The recently ended Maketto “residency” at Hanoi House was a comparative commitment: $30 for a six-course meal, which had to be reserved in advance. Now you can now drop by Maketto’s temporary stall at the NoMa market, sit at one of two one-sided tables, and order whatever chef de cuisine James Wozniuk is able to produce with two induction burners. I hate to draw comparisons, having visited the residency in its first week, but let’s just say I’m left craving Woznuik’s version of the Vietnamese soup, bun bò huế. The steaming, aromatic bowl swims with noodles, brisket, pork knuckles sourced from Harvey’s Market across the aisle, and “blood cake”—essentially a house-made mixture of pork blood, sugar, and fish sauce that enriches the dish. A scattering of fresh herbs and bean sprouts adds brightness to the complex broth, a spicy-sour brew that draws flavor from simmered beef bones and a mixture of fried garlic and lemongrass, shrimp paste, and chilies. So yes, vegetarians won’t be pleased, but don’t be scared off by the odd bits. None are potently flavored, and even if you push aside the “cake,” the heady broth is worth an order itself. If you’re intrigued, hurry—the pop-up is over at the end of December, and soups change frequently.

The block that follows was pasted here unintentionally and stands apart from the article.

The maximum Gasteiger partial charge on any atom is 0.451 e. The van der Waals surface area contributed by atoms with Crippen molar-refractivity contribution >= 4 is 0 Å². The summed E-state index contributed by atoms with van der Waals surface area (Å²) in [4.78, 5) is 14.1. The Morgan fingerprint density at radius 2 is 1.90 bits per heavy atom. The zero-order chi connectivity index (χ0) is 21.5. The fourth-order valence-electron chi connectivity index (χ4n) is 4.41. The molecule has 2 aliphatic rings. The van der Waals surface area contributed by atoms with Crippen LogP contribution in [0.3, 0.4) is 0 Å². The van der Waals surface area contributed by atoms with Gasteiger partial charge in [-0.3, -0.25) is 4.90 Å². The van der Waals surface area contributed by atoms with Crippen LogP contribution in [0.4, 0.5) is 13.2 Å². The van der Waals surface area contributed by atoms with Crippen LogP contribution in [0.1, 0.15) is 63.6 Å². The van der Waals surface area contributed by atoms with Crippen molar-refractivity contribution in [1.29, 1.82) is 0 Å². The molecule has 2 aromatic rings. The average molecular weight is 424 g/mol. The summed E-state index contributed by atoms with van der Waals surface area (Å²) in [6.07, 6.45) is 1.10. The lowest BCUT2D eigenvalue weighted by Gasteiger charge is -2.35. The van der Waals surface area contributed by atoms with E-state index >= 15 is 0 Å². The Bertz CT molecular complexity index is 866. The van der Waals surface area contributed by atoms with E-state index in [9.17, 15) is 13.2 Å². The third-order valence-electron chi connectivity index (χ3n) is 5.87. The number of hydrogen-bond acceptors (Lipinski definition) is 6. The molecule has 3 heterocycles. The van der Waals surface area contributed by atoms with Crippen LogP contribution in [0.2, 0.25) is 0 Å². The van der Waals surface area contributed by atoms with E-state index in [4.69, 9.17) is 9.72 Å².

Tamer eaters, take note: Freshly steamed cha siu bao, buns stuffed with barbecue pork, are also on offer and make a good side dish. Snag one literally steaming and redolent of yeast and sweet meat.
See also: Previous Best Things I Ate
Barbecue at Kogiya, Annandale
A good friend and I have this ongoing conversation about the cuisines we like best when they’re not their best.
I like mediocre Mexican, he likes mediocre Italian, and we both have a fondness for mediocre Ethiopian. For some reason we have never discussed mediocre Korean barbecue, which certainly belongs in the conversation. There’s nothing bad about not-great Korean barbecue—the DIY aspect of it, the glut of panchan at the table, drinking Cass beer while the meats cook.